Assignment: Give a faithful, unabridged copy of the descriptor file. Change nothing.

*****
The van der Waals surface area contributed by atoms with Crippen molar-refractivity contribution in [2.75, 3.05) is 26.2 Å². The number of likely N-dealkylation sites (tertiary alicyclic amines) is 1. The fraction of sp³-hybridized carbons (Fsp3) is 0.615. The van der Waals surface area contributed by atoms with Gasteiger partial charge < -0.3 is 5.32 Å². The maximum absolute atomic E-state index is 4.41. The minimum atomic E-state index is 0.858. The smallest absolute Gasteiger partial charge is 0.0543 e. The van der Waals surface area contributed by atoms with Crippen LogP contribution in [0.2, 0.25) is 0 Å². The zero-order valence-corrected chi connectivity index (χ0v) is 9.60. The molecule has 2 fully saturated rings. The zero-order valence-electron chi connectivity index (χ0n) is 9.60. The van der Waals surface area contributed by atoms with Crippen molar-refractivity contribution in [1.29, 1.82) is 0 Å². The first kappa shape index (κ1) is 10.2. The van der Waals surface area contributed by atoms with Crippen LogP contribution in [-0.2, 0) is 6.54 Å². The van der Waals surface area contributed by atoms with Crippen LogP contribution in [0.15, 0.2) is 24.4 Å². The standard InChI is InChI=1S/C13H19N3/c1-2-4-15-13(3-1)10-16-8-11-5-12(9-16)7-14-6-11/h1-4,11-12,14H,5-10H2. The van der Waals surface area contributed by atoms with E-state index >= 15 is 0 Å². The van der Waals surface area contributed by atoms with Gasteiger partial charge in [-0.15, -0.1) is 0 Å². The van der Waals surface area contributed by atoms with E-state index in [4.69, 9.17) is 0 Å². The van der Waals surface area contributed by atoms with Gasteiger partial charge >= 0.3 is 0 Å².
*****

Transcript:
The van der Waals surface area contributed by atoms with Crippen molar-refractivity contribution in [2.75, 3.05) is 26.2 Å². The number of likely N-dealkylation sites (tertiary alicyclic amines) is 1. The fraction of sp³-hybridized carbons (Fsp3) is 0.615. The van der Waals surface area contributed by atoms with Gasteiger partial charge < -0.3 is 5.32 Å². The maximum absolute atomic E-state index is 4.41. The minimum atomic E-state index is 0.858. The smallest absolute Gasteiger partial charge is 0.0543 e. The van der Waals surface area contributed by atoms with Crippen LogP contribution in [0.2, 0.25) is 0 Å². The zero-order valence-corrected chi connectivity index (χ0v) is 9.60. The molecule has 2 fully saturated rings. The zero-order valence-electron chi connectivity index (χ0n) is 9.60. The van der Waals surface area contributed by atoms with Crippen molar-refractivity contribution in [1.29, 1.82) is 0 Å². The first kappa shape index (κ1) is 10.2. The van der Waals surface area contributed by atoms with Crippen LogP contribution in [-0.2, 0) is 6.54 Å². The van der Waals surface area contributed by atoms with Crippen LogP contribution in [0.15, 0.2) is 24.4 Å². The standard InChI is InChI=1S/C13H19N3/c1-2-4-15-13(3-1)10-16-8-11-5-12(9-16)7-14-6-11/h1-4,11-12,14H,5-10H2. The van der Waals surface area contributed by atoms with E-state index >= 15 is 0 Å². The van der Waals surface area contributed by atoms with Gasteiger partial charge in [-0.15, -0.1) is 0 Å². The van der Waals surface area contributed by atoms with E-state index in [4.69, 9.17) is 0 Å². The van der Waals surface area contributed by atoms with Gasteiger partial charge >= 0.3 is 0 Å².